Amer­i­can Olympian puts body im­age in spot­light

Montreal Gazette - - SPORTS - LORI EWING

Con­sider the gos­samer-thin dresses with tiny skirts, bright lights, judges and dozens of cam­eras cap­tur­ing every square inch of skin. It’s no won­der fig­ure skat­ing can de­liver a fierce blow to body im­age.

Cana­dian stars Kaet­lyn Os­mond and Mea­gan Duhamel can un­der­stand how an eat­ing dis­or­der can force a skater to back away from the sport like Amer­i­can star Gra­cie Gold. The Olympic bronze medal­list con­firmed re­cently she was be­ing treated for an eat­ing dis­or­der, along with anx­i­ety and de­pres­sion, and is sit­ting out the Grand Prix sea­son.

“I can’t say it sur­prises me, but it sad­dens me,” said Duhamel, a two-time world pairs cham­pion with part­ner Eric Rad­ford. “You don’t want any­body to have to ex­pe­ri­ence some­thing like that.”

Ac­cord­ing to Canada’s Na­tional Eat­ing Dis­or­der In­for­ma­tion Cen­tre, fe­male ath­letes in es­thetic sports — fig­ure skat­ing, dance, gym­nas­tics — were found to be at the high­est risk for eat­ing dis­or­ders.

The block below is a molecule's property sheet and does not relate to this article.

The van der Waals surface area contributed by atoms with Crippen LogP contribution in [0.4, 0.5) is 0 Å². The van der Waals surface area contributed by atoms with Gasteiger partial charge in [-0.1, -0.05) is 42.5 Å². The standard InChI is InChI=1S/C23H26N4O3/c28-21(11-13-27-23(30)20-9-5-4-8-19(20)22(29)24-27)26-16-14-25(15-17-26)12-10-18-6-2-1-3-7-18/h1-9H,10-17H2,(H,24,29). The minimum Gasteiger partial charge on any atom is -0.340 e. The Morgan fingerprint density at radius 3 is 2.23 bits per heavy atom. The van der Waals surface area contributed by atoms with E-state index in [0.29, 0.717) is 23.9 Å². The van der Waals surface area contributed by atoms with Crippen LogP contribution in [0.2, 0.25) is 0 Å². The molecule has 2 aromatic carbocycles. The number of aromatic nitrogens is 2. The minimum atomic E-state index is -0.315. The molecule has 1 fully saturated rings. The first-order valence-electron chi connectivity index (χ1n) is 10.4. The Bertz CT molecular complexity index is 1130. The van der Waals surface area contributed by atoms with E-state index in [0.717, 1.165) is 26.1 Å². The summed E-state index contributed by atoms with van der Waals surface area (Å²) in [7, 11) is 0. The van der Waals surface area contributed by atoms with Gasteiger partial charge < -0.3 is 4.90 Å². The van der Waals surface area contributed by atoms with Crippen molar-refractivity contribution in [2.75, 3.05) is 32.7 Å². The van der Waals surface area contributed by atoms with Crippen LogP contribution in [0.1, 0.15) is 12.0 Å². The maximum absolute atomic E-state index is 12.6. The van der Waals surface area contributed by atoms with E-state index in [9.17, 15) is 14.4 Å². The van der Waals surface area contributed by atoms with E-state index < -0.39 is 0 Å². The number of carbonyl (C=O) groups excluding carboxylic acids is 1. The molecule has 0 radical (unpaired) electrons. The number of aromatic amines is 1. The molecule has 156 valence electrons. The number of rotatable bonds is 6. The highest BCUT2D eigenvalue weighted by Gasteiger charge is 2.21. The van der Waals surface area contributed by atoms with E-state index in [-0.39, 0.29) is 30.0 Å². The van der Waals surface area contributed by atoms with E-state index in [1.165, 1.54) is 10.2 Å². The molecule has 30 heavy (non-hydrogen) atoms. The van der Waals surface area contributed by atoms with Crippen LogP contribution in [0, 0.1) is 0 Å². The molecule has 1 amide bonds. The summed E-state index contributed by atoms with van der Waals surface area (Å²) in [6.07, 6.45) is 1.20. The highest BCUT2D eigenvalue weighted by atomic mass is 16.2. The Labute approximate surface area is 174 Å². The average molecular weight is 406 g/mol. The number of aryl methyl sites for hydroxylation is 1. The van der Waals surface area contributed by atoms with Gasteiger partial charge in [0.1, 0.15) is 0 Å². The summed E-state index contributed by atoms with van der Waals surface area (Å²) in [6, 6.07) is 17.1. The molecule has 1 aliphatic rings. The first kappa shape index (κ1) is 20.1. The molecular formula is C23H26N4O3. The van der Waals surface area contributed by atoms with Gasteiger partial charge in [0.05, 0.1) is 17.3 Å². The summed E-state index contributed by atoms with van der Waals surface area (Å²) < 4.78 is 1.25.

“Skat­ing is re­ally hard, es­pe­cially women’s skat­ing where we’re judged in lit­tle tiny dresses,” said Os­mond, who cap­tured her sec­ond Skate Canada In­ter­na­tional ti­tle over the week­end. “Def­i­nitely the way you see your­self makes a big dif­fer­ence and it’s re­ally hard if you are a lit­tle bit heav­ier; the jumps are harder be­cause you’re putting more weight up into the air.”

Rus­sia’s Yu­lia Lip­nit­skaya, who cap­tured gold at the Sochi Olympics, opened up about her bat­tles with anorexia. She said the dis­ease dogged her for years and she checked into a clinic last Jan­uary.

Duhamel, who with Rad­ford cap­tured the pairs ti­tle over the week­end, is all strength and power in her four-foot-10 frame, but it took her some time to ac­cept her mus­cu­lar body.

“I don’t have a fem­i­nine lean body with th­ese long lines and I tried so hard to be able to get rid of some of the mus­cle and de­velop th­ese lines, but you can’t change ge­net­ics, you can’t change your body in a healthy way to a cer­tain ex­tent,” said the 31-year-old.

Duhamel and Os­mond praised Gold, whose fu­ture in the sport re­mains in doubt, for putting her health first.

“We don’t want the sport to neg­a­tively af­fect some­body and the fact that maybe be­ing in­volved in a sport that is about per­for­mance and wear­ing th­ese lit­tle dresses on the ice, to think that might have af­fected their life in such a neg­a­tive way, it’s sad and it’s dis­ap­point­ing,” Duhamel said.

Gra­cie Gold

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